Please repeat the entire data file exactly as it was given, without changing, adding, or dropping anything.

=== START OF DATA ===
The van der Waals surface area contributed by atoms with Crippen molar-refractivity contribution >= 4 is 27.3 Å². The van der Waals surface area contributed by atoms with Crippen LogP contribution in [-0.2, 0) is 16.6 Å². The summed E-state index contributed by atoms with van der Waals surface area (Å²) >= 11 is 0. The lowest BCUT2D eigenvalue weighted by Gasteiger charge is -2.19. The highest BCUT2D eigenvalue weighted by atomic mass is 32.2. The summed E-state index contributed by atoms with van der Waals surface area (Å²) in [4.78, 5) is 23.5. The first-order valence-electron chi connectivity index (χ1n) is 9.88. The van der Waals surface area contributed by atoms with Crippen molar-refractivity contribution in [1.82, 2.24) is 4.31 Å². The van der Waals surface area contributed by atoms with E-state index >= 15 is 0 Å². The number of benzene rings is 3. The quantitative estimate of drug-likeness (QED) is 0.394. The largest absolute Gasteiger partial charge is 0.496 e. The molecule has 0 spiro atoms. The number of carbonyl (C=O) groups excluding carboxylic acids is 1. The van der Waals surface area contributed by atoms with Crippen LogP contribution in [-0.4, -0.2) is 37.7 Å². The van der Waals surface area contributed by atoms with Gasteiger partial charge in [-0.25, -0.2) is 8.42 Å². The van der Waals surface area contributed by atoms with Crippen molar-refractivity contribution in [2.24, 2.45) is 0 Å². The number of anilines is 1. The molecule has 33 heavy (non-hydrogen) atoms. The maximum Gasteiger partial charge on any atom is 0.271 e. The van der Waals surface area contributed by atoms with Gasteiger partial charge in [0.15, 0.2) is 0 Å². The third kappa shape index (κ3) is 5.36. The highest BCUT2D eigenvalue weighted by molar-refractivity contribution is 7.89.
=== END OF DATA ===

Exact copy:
The van der Waals surface area contributed by atoms with Crippen molar-refractivity contribution >= 4 is 27.3 Å². The van der Waals surface area contributed by atoms with Crippen LogP contribution in [-0.2, 0) is 16.6 Å². The summed E-state index contributed by atoms with van der Waals surface area (Å²) >= 11 is 0. The lowest BCUT2D eigenvalue weighted by Gasteiger charge is -2.19. The highest BCUT2D eigenvalue weighted by atomic mass is 32.2. The summed E-state index contributed by atoms with van der Waals surface area (Å²) in [4.78, 5) is 23.5. The first-order valence-electron chi connectivity index (χ1n) is 9.88. The van der Waals surface area contributed by atoms with Crippen molar-refractivity contribution in [1.82, 2.24) is 4.31 Å². The van der Waals surface area contributed by atoms with E-state index >= 15 is 0 Å². The number of benzene rings is 3. The quantitative estimate of drug-likeness (QED) is 0.394. The largest absolute Gasteiger partial charge is 0.496 e. The molecule has 0 spiro atoms. The number of carbonyl (C=O) groups excluding carboxylic acids is 1. The van der Waals surface area contributed by atoms with Crippen LogP contribution in [-0.4, -0.2) is 37.7 Å². The van der Waals surface area contributed by atoms with Gasteiger partial charge in [-0.25, -0.2) is 8.42 Å². The van der Waals surface area contributed by atoms with Crippen molar-refractivity contribution in [2.24, 2.45) is 0 Å². The number of anilines is 1. The molecule has 33 heavy (non-hydrogen) atoms. The maximum Gasteiger partial charge on any atom is 0.271 e. The van der Waals surface area contributed by atoms with Gasteiger partial charge in [0.15, 0.2) is 0 Å². The third kappa shape index (κ3) is 5.36. The highest BCUT2D eigenvalue weighted by molar-refractivity contribution is 7.89.